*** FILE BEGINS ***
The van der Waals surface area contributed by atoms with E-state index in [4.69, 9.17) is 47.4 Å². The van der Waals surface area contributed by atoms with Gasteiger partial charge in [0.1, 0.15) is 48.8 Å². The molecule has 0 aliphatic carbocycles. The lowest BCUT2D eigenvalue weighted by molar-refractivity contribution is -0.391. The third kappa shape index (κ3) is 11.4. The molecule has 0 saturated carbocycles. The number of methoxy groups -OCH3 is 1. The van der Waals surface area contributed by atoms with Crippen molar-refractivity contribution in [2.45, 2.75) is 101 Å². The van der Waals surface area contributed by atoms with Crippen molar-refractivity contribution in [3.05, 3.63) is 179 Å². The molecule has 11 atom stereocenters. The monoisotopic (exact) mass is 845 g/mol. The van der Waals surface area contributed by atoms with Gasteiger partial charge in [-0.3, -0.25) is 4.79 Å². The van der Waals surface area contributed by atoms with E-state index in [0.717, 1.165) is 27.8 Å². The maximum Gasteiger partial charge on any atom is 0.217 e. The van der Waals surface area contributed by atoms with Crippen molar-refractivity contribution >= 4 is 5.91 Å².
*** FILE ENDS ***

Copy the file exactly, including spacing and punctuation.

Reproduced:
The van der Waals surface area contributed by atoms with E-state index in [4.69, 9.17) is 47.4 Å². The van der Waals surface area contributed by atoms with Gasteiger partial charge in [0.1, 0.15) is 48.8 Å². The molecule has 0 aliphatic carbocycles. The lowest BCUT2D eigenvalue weighted by molar-refractivity contribution is -0.391. The third kappa shape index (κ3) is 11.4. The molecule has 0 saturated carbocycles. The number of methoxy groups -OCH3 is 1. The van der Waals surface area contributed by atoms with Crippen molar-refractivity contribution in [2.45, 2.75) is 101 Å². The van der Waals surface area contributed by atoms with Crippen molar-refractivity contribution in [3.05, 3.63) is 179 Å². The molecule has 11 atom stereocenters. The monoisotopic (exact) mass is 845 g/mol. The van der Waals surface area contributed by atoms with Gasteiger partial charge in [-0.3, -0.25) is 4.79 Å². The van der Waals surface area contributed by atoms with E-state index in [0.717, 1.165) is 27.8 Å². The maximum Gasteiger partial charge on any atom is 0.217 e. The van der Waals surface area contributed by atoms with Crippen molar-refractivity contribution >= 4 is 5.91 Å².